Pest infestation in stored grains causes significant economic losses through damage and contamination of food products. For this reason, the European grain industry is committed to maintain a ‘zero-tolerance’ policy for live insects to ensure compliance and high-quality products. Storage of harvested grain is critical to attain these safety and quality standards.
Four European associations – COCERAL, EUROMAISIERS, EUROMALT and UNISTOCK – have conducted this survey. Traders and collectors indicate that they manage insect infestation in their own silos predominantly by a combination of air circulation, fumigation and storage insecticides. At farms they are mostly using fumigation, but they also combine it with insecticides and air circulation. At port silos operators mainly combine insecticides and fumigation, but they also use them together with air circulation.
As environmental conditions (temperature and humidity) are the main factors influencing the development of pests at storage facilities, there are cases where air circulation is not fully efficient for compliance with safety requirements, and operators therefore require the use of insecticides and fumigants. However, at the same time, the availability of storage insecticides is becoming increasingly limited with the non-renewal of authorisation of key active substances and lack of new solutions.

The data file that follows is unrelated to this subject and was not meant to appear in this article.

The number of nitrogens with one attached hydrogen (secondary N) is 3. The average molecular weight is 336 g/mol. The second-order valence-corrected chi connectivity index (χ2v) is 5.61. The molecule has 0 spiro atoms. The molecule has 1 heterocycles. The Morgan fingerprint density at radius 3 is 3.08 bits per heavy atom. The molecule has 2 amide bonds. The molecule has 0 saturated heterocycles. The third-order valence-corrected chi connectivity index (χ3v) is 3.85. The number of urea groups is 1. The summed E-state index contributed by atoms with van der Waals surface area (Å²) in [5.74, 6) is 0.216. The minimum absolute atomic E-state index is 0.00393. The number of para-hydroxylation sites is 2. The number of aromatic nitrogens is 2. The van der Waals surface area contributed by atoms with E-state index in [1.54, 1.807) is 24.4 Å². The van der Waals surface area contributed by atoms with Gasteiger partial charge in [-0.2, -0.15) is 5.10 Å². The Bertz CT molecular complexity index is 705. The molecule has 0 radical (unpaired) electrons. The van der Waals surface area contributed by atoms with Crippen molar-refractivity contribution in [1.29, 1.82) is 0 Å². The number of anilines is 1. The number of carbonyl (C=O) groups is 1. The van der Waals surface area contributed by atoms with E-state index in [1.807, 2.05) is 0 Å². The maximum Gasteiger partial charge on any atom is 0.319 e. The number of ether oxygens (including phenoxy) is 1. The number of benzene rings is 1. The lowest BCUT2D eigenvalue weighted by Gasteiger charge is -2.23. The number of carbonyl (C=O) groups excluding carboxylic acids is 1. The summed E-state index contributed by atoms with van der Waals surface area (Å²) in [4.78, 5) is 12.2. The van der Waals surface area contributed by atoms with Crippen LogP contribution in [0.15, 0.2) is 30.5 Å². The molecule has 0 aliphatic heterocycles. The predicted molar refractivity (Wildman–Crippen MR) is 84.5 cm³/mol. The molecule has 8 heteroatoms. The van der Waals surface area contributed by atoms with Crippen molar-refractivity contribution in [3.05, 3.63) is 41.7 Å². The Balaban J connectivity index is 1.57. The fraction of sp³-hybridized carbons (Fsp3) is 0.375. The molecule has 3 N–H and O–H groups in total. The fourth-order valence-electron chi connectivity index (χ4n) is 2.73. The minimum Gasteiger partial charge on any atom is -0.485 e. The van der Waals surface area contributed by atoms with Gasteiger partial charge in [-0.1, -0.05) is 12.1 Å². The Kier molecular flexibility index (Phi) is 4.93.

This report highlights the difficulties faced by European operators in combining the available management techniques against storage insect infestation, and explains why COCERAL stresses the need for regulatory developments as well as increased research and development of new active substances and pest control solutions.